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mRNA Vaccines

Module Overview

This approximately two-day supplementary curriculum module is framed around the mRNA vaccines developed against COVID-19. Designed for US high school students (ages 14–18), the module’s activities make connections between basic molecular biology and mRNA vaccines—an application that impacts all our lives.

Learning Objectives

After exploring the module, the learner will be able to:

  • Explain that mRNA vaccines trigger natural biological processes to produce specific viral proteins, which then trigger an immune response;
  • Recognize that mRNA vaccines are built on a foundation of decades of research by countless scientists;
  • Describe how cells produce proteins from mRNA vaccines;
  • Identify evidence showing that the mRNA vaccines are highly effective and much safer than contracting the disease.
Prerequisitie Knowledge

Before beginning this module, students should be familiar with the following:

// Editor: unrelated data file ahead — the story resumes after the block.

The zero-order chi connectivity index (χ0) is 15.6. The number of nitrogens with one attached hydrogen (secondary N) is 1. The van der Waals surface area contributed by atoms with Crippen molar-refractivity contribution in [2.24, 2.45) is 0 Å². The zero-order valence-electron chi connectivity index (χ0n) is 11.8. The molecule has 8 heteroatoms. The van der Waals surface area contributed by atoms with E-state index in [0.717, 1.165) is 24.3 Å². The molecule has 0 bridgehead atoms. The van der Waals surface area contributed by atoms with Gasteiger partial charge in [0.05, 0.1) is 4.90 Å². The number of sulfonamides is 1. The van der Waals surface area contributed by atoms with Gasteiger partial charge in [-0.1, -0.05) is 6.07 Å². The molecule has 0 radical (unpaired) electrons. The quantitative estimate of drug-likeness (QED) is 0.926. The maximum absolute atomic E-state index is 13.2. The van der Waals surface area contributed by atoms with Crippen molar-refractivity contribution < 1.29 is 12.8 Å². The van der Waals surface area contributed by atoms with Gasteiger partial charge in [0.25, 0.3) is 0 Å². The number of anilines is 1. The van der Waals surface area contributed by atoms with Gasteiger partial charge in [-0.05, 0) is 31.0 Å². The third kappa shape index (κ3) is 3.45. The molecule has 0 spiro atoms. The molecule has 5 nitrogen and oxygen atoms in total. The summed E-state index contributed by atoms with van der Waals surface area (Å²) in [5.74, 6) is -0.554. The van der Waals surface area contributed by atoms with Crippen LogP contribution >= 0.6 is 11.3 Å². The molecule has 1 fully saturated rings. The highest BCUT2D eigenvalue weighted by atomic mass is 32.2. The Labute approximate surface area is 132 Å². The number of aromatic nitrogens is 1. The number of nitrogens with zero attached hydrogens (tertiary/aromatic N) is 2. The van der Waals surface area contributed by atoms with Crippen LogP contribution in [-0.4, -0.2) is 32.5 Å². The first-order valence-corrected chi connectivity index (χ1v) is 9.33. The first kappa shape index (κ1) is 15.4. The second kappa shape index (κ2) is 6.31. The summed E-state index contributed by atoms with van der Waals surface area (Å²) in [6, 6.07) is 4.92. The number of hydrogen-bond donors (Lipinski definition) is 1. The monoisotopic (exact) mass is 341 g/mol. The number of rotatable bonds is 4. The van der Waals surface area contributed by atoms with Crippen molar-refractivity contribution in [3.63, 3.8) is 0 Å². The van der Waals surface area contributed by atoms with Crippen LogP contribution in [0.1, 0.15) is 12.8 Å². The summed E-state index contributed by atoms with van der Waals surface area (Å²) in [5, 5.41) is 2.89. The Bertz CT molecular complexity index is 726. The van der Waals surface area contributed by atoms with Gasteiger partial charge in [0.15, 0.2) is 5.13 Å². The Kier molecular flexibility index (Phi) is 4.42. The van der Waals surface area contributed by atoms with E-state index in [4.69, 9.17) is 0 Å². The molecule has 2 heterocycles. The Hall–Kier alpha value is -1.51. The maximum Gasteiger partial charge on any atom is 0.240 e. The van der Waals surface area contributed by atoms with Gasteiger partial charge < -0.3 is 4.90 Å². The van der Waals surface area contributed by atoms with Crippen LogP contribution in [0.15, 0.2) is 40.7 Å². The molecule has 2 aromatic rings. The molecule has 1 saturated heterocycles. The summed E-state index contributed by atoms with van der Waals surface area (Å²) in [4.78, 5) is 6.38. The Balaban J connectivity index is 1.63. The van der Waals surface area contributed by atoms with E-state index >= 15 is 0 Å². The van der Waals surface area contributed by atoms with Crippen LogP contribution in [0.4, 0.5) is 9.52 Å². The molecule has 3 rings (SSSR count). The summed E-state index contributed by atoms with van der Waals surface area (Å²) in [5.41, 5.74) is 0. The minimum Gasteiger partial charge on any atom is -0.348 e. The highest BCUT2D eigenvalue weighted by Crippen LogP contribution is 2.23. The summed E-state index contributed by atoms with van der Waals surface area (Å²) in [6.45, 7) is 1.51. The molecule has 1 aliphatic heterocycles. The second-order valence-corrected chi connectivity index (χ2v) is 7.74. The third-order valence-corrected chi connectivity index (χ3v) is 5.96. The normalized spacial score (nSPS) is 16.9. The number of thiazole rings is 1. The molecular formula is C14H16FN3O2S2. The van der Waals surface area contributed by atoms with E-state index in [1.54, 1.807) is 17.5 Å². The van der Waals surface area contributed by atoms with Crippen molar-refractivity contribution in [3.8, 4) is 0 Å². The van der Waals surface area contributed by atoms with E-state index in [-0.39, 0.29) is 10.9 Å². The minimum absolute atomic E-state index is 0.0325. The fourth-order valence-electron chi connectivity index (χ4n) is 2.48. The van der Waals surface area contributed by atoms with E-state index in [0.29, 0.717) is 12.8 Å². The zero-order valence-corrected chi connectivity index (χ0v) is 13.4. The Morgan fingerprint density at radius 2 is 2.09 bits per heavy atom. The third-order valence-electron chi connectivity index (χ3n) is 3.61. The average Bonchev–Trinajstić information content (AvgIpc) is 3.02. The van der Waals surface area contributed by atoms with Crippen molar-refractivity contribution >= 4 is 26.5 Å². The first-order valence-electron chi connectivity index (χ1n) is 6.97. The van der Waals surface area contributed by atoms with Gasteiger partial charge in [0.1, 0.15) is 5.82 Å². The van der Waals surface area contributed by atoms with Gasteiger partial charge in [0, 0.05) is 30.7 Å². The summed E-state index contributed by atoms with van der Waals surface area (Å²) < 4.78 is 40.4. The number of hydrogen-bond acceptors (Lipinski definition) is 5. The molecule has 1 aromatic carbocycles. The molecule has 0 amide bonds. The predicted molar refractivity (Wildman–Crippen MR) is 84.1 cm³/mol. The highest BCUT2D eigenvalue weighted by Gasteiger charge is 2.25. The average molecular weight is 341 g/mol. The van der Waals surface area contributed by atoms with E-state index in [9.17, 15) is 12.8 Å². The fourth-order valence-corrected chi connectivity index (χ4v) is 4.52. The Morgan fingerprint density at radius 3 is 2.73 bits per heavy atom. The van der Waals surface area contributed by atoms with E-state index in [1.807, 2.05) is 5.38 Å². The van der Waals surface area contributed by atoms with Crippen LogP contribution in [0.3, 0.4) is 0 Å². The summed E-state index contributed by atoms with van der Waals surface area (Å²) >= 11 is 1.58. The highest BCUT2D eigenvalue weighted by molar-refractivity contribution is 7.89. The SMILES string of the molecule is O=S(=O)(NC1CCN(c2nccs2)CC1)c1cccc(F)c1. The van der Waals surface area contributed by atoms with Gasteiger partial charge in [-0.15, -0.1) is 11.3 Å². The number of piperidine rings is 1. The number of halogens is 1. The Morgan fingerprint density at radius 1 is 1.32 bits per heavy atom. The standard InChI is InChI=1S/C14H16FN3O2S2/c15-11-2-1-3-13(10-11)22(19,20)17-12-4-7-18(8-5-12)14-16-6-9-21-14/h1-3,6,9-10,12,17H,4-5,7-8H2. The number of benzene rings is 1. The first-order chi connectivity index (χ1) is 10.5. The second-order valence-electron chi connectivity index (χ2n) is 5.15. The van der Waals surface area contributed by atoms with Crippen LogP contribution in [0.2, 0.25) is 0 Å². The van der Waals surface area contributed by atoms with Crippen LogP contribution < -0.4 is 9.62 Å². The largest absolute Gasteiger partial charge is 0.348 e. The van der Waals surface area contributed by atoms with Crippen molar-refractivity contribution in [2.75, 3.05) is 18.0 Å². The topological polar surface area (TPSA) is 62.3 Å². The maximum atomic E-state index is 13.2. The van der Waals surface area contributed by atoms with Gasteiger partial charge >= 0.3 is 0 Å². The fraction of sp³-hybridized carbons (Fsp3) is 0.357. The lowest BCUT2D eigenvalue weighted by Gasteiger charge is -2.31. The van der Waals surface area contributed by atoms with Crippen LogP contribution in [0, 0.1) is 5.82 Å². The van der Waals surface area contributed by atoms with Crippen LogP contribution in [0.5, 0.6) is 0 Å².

• Transcription and translation: How cells read the information in genes to build proteins
  • How vaccines work: They teach your body how to fight an infection, before it meets the real virus
  • How viruses work: They enter the body and use our own cells to make more of themselves

If you need to review or introduce any of these concepts, see our suggestions for Related Activities below the table.

Suggested Lesson Sequence

Class TimeActivityDescription
10 min How the mRNA Vaccines Work (video)This video explains how an mRNA vaccine prompts your cells to make viral proteins, a process that’s similar in some ways to a viral infection but also very different.
30 min Modeling an mRNA Vaccine (pdf)Using paper cut-outs, students model how our own cells “read” the information coded in mRNA to build a viral spike protein.
10 min How mRNA Vaccines were Engineered (video)When the COVID-19 pandemic hit, mRNA vaccines were available in record time. This video describes some of the earlier research that made it possible.
20 min Deciphering the Data (learn more and pdf)Students explore data about the safety and efficacy of mRNA vaccines. An accompanying pdf worksheet helps students organize their thoughts.

Related Activities

About This Unit

Credits (coming soon)

This work was supported by a Science Education Partnership Award (3R25GM129202-05S1) from the National Institute of General Medical Sciences of the National Institutes of Health. The content is solely the responsibility of the authors and does not necessarily represent the official views of the National Institutes of Health.